The effects of heat exposure have been reported to be greater in the beginning of the warm season.4 14 Earlier studies attribute this to acclimatisation; however, this may also be due to a greater number of susceptible individuals earlier in the summer season. It has been shown that the size of the fragile pool of individuals may influence the effect estimates downward when the pool of fragile individuals is smaller.17 21–23
The objective is to study the association between daily temperature and mortality in Stockholm, Sweden, and the additional mortality associated with persistence of extreme temperatures. We examine total mortality (excluding external causes); deaths due to cardiovascular causes, respiratory causes and other causes; and deaths stratified by age. We estimate the association between temperature and deaths as a function of time within summer and winter season. We also aim to predict the consequences of a heatwave according to the estimates from analyses of total mortality.
We collected data for Stockholm County from the Swedish Cause of Death Register at the Swedish National Board of Health and Welfare for the period 1990–2002. The mortality data was used to construct bases of daily total mortality excluding external causes (ICD-9:800-999 and ICD-10:E), cardiovascular mortality (ICD-9:390-459 and ICD-10:I), respiratory mortality (ICD-9:460-519 and ICD-10:J) and non-cardiorespiratory deaths. We divided deaths into age strata of 0–44 years, 45–64 years, 65–79 years and 80 years or older. To control estimates associated with temperature from potential confounding from flu, we also acquired the daily number of flu deaths in Stockholm County in the winter period (ICD-9:487 and ICD-10:J10-11).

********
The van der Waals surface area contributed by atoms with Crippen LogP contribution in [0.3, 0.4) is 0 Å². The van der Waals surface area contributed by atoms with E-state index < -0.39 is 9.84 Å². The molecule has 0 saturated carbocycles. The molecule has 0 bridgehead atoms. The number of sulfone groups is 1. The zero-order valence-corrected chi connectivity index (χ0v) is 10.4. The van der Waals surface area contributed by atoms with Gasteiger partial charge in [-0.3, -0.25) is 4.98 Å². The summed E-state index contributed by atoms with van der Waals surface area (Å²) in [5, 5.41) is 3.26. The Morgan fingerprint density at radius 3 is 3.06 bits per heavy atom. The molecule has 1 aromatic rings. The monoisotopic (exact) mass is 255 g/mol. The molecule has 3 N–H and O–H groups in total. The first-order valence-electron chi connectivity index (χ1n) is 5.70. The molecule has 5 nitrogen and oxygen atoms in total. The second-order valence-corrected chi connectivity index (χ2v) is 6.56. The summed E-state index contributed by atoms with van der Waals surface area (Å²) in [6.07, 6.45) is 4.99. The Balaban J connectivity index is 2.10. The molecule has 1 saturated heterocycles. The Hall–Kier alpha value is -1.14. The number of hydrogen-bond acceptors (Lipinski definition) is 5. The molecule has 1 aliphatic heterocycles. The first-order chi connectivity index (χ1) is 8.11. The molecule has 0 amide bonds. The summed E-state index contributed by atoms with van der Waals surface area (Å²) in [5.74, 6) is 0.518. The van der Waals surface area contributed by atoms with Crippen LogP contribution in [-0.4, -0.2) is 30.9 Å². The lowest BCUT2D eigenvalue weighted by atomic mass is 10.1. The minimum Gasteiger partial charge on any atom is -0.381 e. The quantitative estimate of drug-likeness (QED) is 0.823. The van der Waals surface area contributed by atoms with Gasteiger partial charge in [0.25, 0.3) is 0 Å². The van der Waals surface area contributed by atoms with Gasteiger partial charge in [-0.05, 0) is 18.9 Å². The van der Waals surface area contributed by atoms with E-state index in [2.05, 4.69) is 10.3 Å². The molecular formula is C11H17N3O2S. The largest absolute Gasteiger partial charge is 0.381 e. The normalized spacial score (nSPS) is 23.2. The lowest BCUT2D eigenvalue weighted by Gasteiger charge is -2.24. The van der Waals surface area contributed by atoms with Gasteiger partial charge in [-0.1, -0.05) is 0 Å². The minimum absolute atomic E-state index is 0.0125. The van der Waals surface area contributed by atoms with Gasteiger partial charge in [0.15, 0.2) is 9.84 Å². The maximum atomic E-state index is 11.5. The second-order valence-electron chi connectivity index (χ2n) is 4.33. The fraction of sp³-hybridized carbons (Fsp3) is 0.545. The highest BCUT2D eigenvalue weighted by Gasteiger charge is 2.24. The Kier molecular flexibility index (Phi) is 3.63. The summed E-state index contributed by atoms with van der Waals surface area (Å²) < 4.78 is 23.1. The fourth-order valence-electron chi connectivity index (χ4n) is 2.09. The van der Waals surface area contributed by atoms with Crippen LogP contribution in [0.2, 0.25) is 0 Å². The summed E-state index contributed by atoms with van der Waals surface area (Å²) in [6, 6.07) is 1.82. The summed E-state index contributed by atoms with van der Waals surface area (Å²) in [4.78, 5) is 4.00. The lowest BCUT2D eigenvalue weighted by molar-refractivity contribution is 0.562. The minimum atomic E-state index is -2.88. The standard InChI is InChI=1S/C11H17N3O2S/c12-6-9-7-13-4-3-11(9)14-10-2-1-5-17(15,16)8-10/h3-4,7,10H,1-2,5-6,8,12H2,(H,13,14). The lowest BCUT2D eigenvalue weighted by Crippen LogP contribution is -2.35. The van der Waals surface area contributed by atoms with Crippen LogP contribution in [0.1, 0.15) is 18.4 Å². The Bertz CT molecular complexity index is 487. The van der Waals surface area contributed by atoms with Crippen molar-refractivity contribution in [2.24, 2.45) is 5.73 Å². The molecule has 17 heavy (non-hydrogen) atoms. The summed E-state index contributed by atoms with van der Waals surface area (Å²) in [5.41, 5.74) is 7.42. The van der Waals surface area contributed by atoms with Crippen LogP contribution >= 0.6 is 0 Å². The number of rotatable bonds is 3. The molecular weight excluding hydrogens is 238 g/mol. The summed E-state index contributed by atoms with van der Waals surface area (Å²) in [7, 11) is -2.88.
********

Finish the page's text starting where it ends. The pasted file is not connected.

We collected meteorological and air pollution data from the main monitoring station at Torkel Knutssongatan in Central Stockholm, which is managed by the Environment and Health Administration. The variables collected included daily mean temperature, daily maximum temperature, daily minimum temperature, daily mean relative humidity, daily mean levels of nitrogen oxides and daytime 8 h mean ozone levels.
We computed indexes of the maximum and minimum apparent temperature by first calculating the dew point temperature using an improved Magnus form approximation.24 25 The discomfort index of apparent temperatures11 was approximated by the formula: AT=–2.653+0.994T+0.0153(DT)2, where T is the daily maximum or minimum temperature, and DT is the daily mean dew point temperature.26